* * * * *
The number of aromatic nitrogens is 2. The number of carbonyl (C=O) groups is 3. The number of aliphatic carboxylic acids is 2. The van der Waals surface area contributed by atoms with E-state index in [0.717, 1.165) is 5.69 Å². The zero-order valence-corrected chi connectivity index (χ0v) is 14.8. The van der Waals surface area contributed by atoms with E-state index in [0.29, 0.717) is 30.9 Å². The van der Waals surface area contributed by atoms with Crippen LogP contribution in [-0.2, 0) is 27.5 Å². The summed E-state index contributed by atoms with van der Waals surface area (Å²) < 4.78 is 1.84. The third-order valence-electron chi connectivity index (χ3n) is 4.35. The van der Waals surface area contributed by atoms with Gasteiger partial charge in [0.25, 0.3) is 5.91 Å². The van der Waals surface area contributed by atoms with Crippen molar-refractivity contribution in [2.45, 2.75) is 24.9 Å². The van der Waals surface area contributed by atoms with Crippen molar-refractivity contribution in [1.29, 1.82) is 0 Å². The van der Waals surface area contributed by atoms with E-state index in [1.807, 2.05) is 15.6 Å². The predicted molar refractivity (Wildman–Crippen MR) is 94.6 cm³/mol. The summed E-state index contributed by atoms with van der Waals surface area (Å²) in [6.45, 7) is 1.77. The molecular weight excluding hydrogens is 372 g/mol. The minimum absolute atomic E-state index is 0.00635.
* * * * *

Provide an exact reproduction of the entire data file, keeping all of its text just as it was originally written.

The number of aromatic nitrogens is 2. The number of carbonyl (C=O) groups is 3. The number of aliphatic carboxylic acids is 2. The van der Waals surface area contributed by atoms with E-state index in [0.717, 1.165) is 5.69 Å². The zero-order valence-corrected chi connectivity index (χ0v) is 14.8. The van der Waals surface area contributed by atoms with E-state index in [0.29, 0.717) is 30.9 Å². The van der Waals surface area contributed by atoms with Crippen LogP contribution in [-0.2, 0) is 27.5 Å². The summed E-state index contributed by atoms with van der Waals surface area (Å²) < 4.78 is 1.84. The third-order valence-electron chi connectivity index (χ3n) is 4.35. The van der Waals surface area contributed by atoms with Gasteiger partial charge in [0.25, 0.3) is 5.91 Å². The van der Waals surface area contributed by atoms with Crippen molar-refractivity contribution in [2.45, 2.75) is 24.9 Å². The van der Waals surface area contributed by atoms with Crippen molar-refractivity contribution in [1.29, 1.82) is 0 Å². The van der Waals surface area contributed by atoms with E-state index in [1.807, 2.05) is 15.6 Å². The predicted molar refractivity (Wildman–Crippen MR) is 94.6 cm³/mol. The summed E-state index contributed by atoms with van der Waals surface area (Å²) in [6.45, 7) is 1.77. The molecular weight excluding hydrogens is 372 g/mol. The minimum absolute atomic E-state index is 0.00635.